Having now stayed and worked at the school Wendy and I are even more impressed with what Gemma and her team have achieved. All the students work very hard and there are no discipline problems as the students recognise the great opportunity they have been given. The Tanzanian education system is very much exam-orientated and all students at St Judes know that if they fail their exams they will be asked to leave the school. We have never seen such dedicated pupils throughout any school anywhere.
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We really enjoyed working with all the staff at the school and witnessing their dedication to doing the best by the students but the highlight of our visit was meeting Victor and his family after nearly 12 years of sponsoring Victor. Victor graduates from the school next May and Victor's father told us 'that all the family are going to graduation and without us Victor would not have got such a good education so therefore you are part of the family and we expect you to be at his graduation'. So I guess we are going back next year as well!! Graduation week is a big event in the life of the school with many activities leading to the graduation which is a very emotional event for the graduating students and their parents. Next year will be the school's third graduation with most of the previous graduates going on to university. The next challenge for Gemma and her team is to arrange the funding to enable the St Judes graduates to go to university.
The school has a number of accommodation rooms, from the time when the school was mainly staffed by volunteers, which are available to stay in. All sponsors and Rotarians are able to stay at the school for up to a week free of charge. The visitors centre can also arrange various tourist activities including safaris around Arusha. During our stay we revelled in two safaris, including a 4 day trip in the Serengeti, which were amazing experiences to see Africa animals in the wild. We also climbed on Mt Meru, which is in Arusha National Park and Mt Kilimanjaro is only 1.5 hours from Arusha.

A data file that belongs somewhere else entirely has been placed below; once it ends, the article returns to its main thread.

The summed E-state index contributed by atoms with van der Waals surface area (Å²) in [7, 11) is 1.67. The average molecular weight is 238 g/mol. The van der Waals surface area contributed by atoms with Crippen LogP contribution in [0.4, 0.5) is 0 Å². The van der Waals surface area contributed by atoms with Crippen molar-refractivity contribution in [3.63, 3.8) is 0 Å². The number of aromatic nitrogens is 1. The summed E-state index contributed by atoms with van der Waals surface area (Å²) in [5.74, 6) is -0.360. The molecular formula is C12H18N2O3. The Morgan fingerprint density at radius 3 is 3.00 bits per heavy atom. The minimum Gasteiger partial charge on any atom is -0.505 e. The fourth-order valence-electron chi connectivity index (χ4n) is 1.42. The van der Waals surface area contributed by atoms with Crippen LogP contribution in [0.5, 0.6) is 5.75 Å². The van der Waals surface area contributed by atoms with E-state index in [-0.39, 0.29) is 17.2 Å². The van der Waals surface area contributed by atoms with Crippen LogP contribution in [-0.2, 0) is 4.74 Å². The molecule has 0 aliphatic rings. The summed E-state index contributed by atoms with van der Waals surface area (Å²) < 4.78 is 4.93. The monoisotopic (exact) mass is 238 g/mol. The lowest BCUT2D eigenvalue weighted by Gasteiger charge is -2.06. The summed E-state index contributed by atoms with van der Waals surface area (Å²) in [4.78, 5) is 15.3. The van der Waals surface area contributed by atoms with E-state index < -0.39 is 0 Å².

It costs the school $A2,880 per year to educate and feed a student. Therefore to fully sponsor a pupil costs $A2,880 per year although you can co-sponsor a student for $A1,440 per year and it is also possible to share sponsorship for $A720 per year or make a donation to the school. All sponsorship payments are tax deductible if channelled through Rotary NZ World Community Service.
For further information on this wonderful project or to discuss sponsorship please contact me at
Or visit the school's website at     

Alex McKenzie was a long-time and highly respected member of the Rotary Club of St Johns (Auckland) and recently retired early to Nelson area joining the Rotary Club of Nelson West